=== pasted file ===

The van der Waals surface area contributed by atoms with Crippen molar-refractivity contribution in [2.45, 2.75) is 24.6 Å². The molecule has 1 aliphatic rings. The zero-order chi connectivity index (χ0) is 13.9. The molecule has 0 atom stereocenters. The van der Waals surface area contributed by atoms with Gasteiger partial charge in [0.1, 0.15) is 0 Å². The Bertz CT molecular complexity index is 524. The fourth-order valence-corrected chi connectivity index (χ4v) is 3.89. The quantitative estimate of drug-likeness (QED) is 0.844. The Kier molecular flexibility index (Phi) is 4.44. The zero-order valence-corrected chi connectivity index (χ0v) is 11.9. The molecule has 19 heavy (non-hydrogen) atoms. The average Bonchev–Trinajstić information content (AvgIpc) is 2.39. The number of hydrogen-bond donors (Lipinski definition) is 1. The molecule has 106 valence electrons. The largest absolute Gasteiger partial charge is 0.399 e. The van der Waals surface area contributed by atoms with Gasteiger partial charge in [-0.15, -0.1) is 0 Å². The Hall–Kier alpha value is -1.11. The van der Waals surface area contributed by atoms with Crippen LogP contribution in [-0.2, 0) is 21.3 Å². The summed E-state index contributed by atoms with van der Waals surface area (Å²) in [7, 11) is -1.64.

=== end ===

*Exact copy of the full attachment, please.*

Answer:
The van der Waals surface area contributed by atoms with Crippen molar-refractivity contribution in [2.45, 2.75) is 24.6 Å². The molecule has 1 aliphatic rings. The zero-order chi connectivity index (χ0) is 13.9. The molecule has 0 atom stereocenters. The van der Waals surface area contributed by atoms with Gasteiger partial charge in [0.1, 0.15) is 0 Å². The Bertz CT molecular complexity index is 524. The fourth-order valence-corrected chi connectivity index (χ4v) is 3.89. The quantitative estimate of drug-likeness (QED) is 0.844. The Kier molecular flexibility index (Phi) is 4.44. The zero-order valence-corrected chi connectivity index (χ0v) is 11.9. The molecule has 19 heavy (non-hydrogen) atoms. The average Bonchev–Trinajstić information content (AvgIpc) is 2.39. The number of hydrogen-bond donors (Lipinski definition) is 1. The molecule has 106 valence electrons. The largest absolute Gasteiger partial charge is 0.399 e. The van der Waals surface area contributed by atoms with Gasteiger partial charge in [-0.15, -0.1) is 0 Å². The Hall–Kier alpha value is -1.11. The van der Waals surface area contributed by atoms with Crippen LogP contribution in [-0.2, 0) is 21.3 Å². The summed E-state index contributed by atoms with van der Waals surface area (Å²) in [7, 11) is -1.64.